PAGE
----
Mr H handles Checkbook Two and I handle Checkbook One. I've written quite a bit in the last 11 or so months about Checkbook One - with persistence and changes to some parts of our financial life it's finally not being overspent. Part of these changes involve some real effort on my part to not just spend money randomly. Mr H has noted that Checkbook Two is running a bit low. He's concerned. . . but I'm not seeing much effort or involvement on his part to figure out and solve this problem.

I can't change Mr H's very deeply held beliefs. . . that I'm not even sure he recognizes as having. But I am going to continue to point out cause and effect in our lives, to the best of my ability to do so.

*I should qualify this. It looks like he does see this in very short term efforts, things that can be completed in four hours or less.

January and February Update

February 26th, 2009 at 04:56 am

We spent a little over a month being sick here in the onion patch - all of us, Mr H, Daisy and me. I finally went to visit my doc and got antibiotics. Normally I'm not in favor of that stuff (plus a doctor visit isn't cheap, even with insurance) but I could feel the difference within one hour of taking the first dose. So it was a good decision. Being sick put me in a stupor. It wasn't a terribly productive month.

Checkbook One had a small surplus in January and looks to have the same in February. That will be three months in a row now that Checkbook One has not been overspent. Pinch me, I must be dreaming!

We had a windfall and now our EF is funded for six months. That would be six *tight* months, but I feel relief about our EF.

I've been soliciting Mr H's feedback on the budget for Checkbook One. Usually he doesn't give much. One day he expressed frustration "because the money's already spent". I went back and tried to figure out what he meant, because isn't that the point of a budget - to prioritize and spend your money on paper first? I never did get a clear answer, but I suspect he wants to spend money on some items and doesn't feel like he can. I added a "wish list" to the bottom of the budget page. If there's a surplus we can look at spending money on those items. Some items Mr H would like are on that list.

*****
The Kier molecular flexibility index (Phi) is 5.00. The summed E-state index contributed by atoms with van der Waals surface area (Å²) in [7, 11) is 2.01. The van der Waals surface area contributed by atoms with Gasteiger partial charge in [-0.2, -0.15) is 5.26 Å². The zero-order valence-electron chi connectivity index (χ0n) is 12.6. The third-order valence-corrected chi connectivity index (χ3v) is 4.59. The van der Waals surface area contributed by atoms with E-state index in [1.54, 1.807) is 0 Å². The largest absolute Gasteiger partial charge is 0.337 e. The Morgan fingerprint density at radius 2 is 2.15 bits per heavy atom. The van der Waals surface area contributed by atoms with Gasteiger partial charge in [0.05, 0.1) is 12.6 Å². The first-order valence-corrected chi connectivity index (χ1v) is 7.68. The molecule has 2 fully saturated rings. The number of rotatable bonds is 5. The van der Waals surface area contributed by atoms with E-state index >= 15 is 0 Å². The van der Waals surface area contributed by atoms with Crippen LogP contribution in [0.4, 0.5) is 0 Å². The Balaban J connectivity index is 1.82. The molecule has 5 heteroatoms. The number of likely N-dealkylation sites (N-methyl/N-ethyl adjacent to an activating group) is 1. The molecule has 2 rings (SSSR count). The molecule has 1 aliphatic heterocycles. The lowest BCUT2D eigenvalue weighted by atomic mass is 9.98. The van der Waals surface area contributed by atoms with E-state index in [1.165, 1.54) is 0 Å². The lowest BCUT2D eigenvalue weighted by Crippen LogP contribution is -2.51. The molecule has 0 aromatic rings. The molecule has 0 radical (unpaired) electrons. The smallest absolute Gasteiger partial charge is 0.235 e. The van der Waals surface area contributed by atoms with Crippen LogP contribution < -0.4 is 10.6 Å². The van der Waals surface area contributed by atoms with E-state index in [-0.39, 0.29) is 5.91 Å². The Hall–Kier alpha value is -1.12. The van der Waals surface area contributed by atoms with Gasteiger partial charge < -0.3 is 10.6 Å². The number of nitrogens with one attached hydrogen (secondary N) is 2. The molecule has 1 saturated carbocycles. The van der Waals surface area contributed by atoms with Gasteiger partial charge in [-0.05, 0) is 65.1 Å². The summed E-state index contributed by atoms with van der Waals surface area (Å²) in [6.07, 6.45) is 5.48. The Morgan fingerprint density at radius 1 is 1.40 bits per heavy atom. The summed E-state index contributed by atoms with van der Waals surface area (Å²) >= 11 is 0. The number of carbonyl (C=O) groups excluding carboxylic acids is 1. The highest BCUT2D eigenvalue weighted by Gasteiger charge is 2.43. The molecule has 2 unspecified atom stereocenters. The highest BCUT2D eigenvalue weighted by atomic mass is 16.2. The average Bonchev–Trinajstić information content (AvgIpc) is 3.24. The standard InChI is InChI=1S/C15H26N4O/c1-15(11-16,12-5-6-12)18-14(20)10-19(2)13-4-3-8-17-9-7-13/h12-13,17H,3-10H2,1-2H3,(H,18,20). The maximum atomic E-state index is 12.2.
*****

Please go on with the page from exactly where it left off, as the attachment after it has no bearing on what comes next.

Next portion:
I've made good progress on Goals 2 and 3, but none on Goal 4.

Mr H and I have had many, many short and sweet financial conversations in the last two months. The all start with one person stating something they want or something that needs to be purchased and the other person asking how we will pay for it. Fortunately they have been civil and productive discussions. It's definite progress for us.

Budget Update and Goal Update

January 24th, 2009 at 06:28 pm

I've decided that updating the budget for Checkbook One on Thursdays works well. So far so good. We are still under or at budget in all categories for Checkbook One. I think we'll even make the budget in the grocery category this month and not be 21% over.

I've moved what used to be Goal 1 off to a page. It is fun to look at past accomplishments but I don't want to get stuck there!